Notes, quotes and video from USC's 53-32 loss to Oregon Saturday at the Coliseum:
That surely wasn't what the Trojans had in mind when they talked up this game for two weeks. There were a boatload of reasons for the loss -- a lack of consistent play-calling, confusion at the line and a variety of others -- but the turnover battle is a good place to start. USC turned the ball over three times, Oregon twice. The Trojans had talked all week about the importance of winning the turnover battle; they didn't. "Coach said if we turn the ball over it's going to be hard to beat this team," running back Marc Tyler said. "And we turned the ball over three or four times."
In the end, the bulletin-board material conjured up by some of the Trojans this week -- Jurrell Casey's comment especially -- appeared to be a big motivating factor for the Ducks, who came out fired up and stayed fired up for the duration of the game. "Coaches, they try to say we don't listen to it, but we hear it eventually," Oregon linebacker Casey Matthews said. "Obviously we knew we needed to come out and shut them up and we feel we did a good job doing that. "Apparently we're just a quarterback and a running back and that's it, right?"
For a Trojans' offense that looked nearly pitch-perfect two weeks ago on the same field against Cal, a game with no real offensive stars was a departure from the expected. Matt Barkley (26-of-49 for 264 yards, one touchdown and two picks) looked more like a freshman than the sophomore Heisman candidate he'd been developing into in the past few weeks, Tyler and the running backs never got started and even Ronald Johnson and Robert Woods were held under 70 yards each. "Maybe it was the route-running, the play-calling or the blocking assignments," said Johnson, who had the Trojans' only touchdown through the air. "We just gotta go back and fix that.'
USC assistant head coach Monte Kiffin said a number of times in preparing for this game that his Tampa 2 defense was not built to stop Oregon's spread-option attack. Whatever modifications he implemented over the past two weeks weren't either, as the Ducks were visibly prepared for most of what the Trojans offered at them. And if they weren't, they appeared to adjust quickly. Oregon coach Chip Kelly said postgame that his staff went back and looked at Kiffin's play-calling tendencies against running quarterbacks as far back as his time in the NFL to get a gauge for what the Trojans could do. "It was what we expected," Kelly said afterward. "We broke down every game Monte coached at USC and at Tennessee and what he did against Michael Vick with the Falcons. We felt we had a pretty good idea of what they would do and we had some pretty good counters ready."
Kiffin ran his squad incessantly during the off-week with the hope that it would limit the effect of Oregon's run-run-run offense, especially in the final quarter. He said Saturday he thought it paid off -- so did middle linebacker Devon Kennard -- but some players disagreed. "[Being tired] had to be [a factor]," said senior cornerback Shareece Wright, who wasn't at the top of his game Saturday, getting burned by Oregon receiver Jeff Maehl on a number of occasions."We thought we weren't tired. We tried to be tough. They didn't even run that many plays, but they executed them to perfection. They waited for the defense to break down and make mistakes, and that's what we did.
Oregon quarterback Darron Thomas looked sharp, especially when throwing the ball. He and Maehl were almost free to connect as they pleased, with the senior receiver totaling eight catches for 145 yards and three touchdowns. USC safety Jawanza Starling indicated that the primary reason the Ducks' passing game was so effective was that USC consistently bit on play-action fakes time and time again, saying that the Trojans "gave him most of the things he got." Said Thomas of his offense's performance: "Some defenses are going to stop you. You can't score every time. We had to make some adjustments and go of of that. We knew this would be a game and that we would have to compete."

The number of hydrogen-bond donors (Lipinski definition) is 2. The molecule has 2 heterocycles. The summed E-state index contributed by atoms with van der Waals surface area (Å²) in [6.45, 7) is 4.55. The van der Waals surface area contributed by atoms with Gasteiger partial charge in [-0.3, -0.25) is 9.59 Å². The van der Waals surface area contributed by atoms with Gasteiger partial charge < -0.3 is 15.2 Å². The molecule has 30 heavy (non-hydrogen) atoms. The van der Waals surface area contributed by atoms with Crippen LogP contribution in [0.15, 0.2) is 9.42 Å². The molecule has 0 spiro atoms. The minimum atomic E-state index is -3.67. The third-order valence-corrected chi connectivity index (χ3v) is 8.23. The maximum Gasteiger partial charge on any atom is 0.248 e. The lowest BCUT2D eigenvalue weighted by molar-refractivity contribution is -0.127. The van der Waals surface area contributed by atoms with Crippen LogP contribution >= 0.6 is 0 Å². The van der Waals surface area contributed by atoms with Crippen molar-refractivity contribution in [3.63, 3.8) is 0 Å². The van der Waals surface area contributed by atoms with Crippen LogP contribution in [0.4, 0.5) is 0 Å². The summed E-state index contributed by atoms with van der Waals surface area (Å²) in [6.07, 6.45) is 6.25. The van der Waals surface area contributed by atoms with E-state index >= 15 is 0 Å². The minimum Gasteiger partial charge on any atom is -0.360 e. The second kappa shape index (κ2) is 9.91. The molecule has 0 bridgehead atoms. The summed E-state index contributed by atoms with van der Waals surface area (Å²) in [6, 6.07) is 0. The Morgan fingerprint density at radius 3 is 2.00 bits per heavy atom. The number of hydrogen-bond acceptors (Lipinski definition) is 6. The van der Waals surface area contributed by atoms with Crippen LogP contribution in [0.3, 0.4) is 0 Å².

On at least two big passes down the middle that went for or led to scores, it's safe to say either Kennard, Starling, or safety T.J. McDonald was the guilty party -- or even two or three of them at a time. McDonald took the blame for one of the instances, but the sophomore also said the Trojans' problems with Oregon came down to simply getting set at the line of scrimmage. "To tell you the truth, the toughest part with this offense is getting lined up," he said. "When you get lined up and you use your keys, that's when we were able to do well. When we get momentum, we were able to slow the game for ourselves and execute. We knew that was going to be the challenge coming into this game and it just didn't work out for us."
Final notes: Dillon Baxter, injured since the end of the Stanford game, carried the ball just twice Saturday -- both in garbage time, for 14 yards. Senior running back Allen Bradford, bothered by a sprained toe in recent weeks, ran just three times for nine yards. Fullback Stanley Havili had 38 yards on 10 carries but had to come off in the fourth quarter with what looked like shoulder issues; Tyler carried the load with 17 rushes but also came up lame on one run. In all, the running back corps was very banged up. That may have been a bigger factor than was let on. ...While Chris Galippo was billed as the starter at weakside linebacker in replacing Malcolm Smith, it was Shane Horton who played most of the game at the spot, totaling 11 tackles.
Kiffin addressed the media after the game in a packed press conference room and actually cracked a few jokes. He also called his offense "terrible." Twice.
See what else the not-pleased coach had to say Saturday:
See what Barkley had to say after what turned out to be his worst performance of the season: